According to Mathis and Jackson (165), vertical (supervisory/management) and lateral (co-worker) relationships among the staff influences employee retention. An individual in a supervisory role may build or fail to build positive relationships through actions entailing fairness, non-discrimination, flexibility, provision of feedback, recognition of effort, provision of support and work-family balance among many other considerations. Managers have to be conscious of the importance of employee relations since they are in a position to influence these relations. For instance, horizontal and vertical violence cause higher levels of turnover in practices such as nursing (Stanley 5).
Employee relations is related to another factor of loyalty and retention. organizational/management factors influenced by employer practices and policies. Mathis and Jackson (165) argue that organizations with clearly established goals and providing employees with the necessary resources to reach their potential retain employees better than their counterparts. Noe, Hellenbeck, Gerhart and Wright (314) state that managers are the most important factor leading to employee engagement. Participative management promotes employee satisfaction, loyalty and subsequently, retention. On the other hand, management practices such as favoritism, involvement in undesirable or unethical practices and taking undue credit for employee efforts lead to low loyalty levels.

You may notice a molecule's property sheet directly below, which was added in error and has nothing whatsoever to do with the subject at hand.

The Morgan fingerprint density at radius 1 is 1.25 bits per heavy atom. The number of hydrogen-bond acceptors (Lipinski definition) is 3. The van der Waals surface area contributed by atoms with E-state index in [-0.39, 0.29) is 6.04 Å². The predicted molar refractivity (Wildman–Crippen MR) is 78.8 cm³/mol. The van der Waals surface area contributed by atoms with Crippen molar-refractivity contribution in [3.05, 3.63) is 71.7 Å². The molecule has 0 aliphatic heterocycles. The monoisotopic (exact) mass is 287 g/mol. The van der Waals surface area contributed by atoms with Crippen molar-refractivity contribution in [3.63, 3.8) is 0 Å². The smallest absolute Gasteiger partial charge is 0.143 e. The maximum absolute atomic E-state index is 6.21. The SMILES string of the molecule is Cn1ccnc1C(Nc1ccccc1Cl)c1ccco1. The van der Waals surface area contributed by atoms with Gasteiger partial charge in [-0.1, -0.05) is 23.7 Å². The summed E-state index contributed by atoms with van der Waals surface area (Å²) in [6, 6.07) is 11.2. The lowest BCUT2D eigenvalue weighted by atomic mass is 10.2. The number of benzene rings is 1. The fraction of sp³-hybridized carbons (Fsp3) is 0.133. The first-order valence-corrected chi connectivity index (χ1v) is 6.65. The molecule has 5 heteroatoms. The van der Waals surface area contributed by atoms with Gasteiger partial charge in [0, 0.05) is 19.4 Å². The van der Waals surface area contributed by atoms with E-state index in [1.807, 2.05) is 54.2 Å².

The way a firm leverages compensation and performance for employees also influences loyalty and retention. Employees cite better pay/benefits as incentives that lead to leaving one employer for another. Conversely, employers may use better pay/benefits as a competitive tool for the attraction and retention of the best employees. Theories of employee motivation also support this view, identifying rewards as the crucial determinant of motivation, which directly relates to loyalty and retention.